That’s what they don’t teach you in school, how to be a star. You learn through experience, and most people can’t handle the failure, never mind the lack of cash.

And are you entitled to get what you want?

That’s what the baby boomers believed. Their parents worked hard so they could experience their dreams, although the parents’ dreams were different from their children’s. The parents wanted their progeny to be a doctor, marry a doctor, if you’re bad at science be a lawyer, or an accountant, you’ve got to be a professional, to ensure that you won’t be short of cash, that you will have status in society.

Then Watergate ruined the reputation of attorneys, bankers made more than doctors, techies made more than bankers, old money was nowhere near as much as new, and we still haven’t figure it out, as many people were left behind and unaware of the race.

Now the thing about “Mrs. Maisel” is you forget about your regular life. That’s what movies are supposed to do, but how many flicks keep you from checking your watch, never mind your smartphone?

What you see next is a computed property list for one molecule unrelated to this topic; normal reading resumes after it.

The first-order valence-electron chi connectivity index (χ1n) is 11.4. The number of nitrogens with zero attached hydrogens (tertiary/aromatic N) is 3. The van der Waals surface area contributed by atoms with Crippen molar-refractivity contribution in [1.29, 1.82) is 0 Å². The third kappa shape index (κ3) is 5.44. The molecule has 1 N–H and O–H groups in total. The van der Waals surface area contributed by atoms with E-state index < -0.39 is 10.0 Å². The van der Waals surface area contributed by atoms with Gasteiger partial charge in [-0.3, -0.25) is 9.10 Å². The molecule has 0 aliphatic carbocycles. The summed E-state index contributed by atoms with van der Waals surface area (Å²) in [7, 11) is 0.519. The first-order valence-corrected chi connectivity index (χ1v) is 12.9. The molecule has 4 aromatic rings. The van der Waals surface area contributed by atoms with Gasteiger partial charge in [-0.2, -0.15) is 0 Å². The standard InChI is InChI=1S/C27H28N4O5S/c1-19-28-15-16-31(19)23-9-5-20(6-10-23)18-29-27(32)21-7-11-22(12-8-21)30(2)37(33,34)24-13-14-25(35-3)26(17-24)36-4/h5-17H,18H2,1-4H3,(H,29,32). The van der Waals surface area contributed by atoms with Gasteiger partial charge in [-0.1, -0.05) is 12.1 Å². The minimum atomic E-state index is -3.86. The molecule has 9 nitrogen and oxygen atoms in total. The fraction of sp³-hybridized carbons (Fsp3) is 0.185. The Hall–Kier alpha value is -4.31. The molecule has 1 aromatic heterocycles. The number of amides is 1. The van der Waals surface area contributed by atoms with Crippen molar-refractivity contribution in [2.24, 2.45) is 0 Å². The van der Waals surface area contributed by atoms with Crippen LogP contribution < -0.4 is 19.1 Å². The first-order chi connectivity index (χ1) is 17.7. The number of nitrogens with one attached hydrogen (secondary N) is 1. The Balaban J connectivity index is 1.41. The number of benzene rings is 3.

And we’re all looking, 24/7, for entertainment that does this. We’re addicted to story, we want to believe, we want you to shoot for the moon, on the rare chance that you might actually get there.

This is the ethos of streaming, this is not the ethos of network.

In other words, the creators get the money and they get no notes.

Can they handle the freedom, can they deliver on the promise?

And any artist will tell you when they know it’s going wrong. You’re in the groove, and then suddenly you’re not, and there’s no way you can get back there. You can finish the book, finish the song, finish the movie, make it as professional as you can, but you know it’s a stinker, because you were shooting for a ten, and it’s a few numbers below that. And today, with a plethora of entertainment, the audience only has time for tens, maybe nines.

And the amateurs, the journeymen, don’t understand this. They think if you pay your dues, you should get the reward. They feel if they put in the hours, they should get paid. They don’t know you might have to watch TV all day to catch lightning. You might have to take a shower, you might even have to masturbate to get into the zone, to clear your mind of the crap so you can deliver greatness.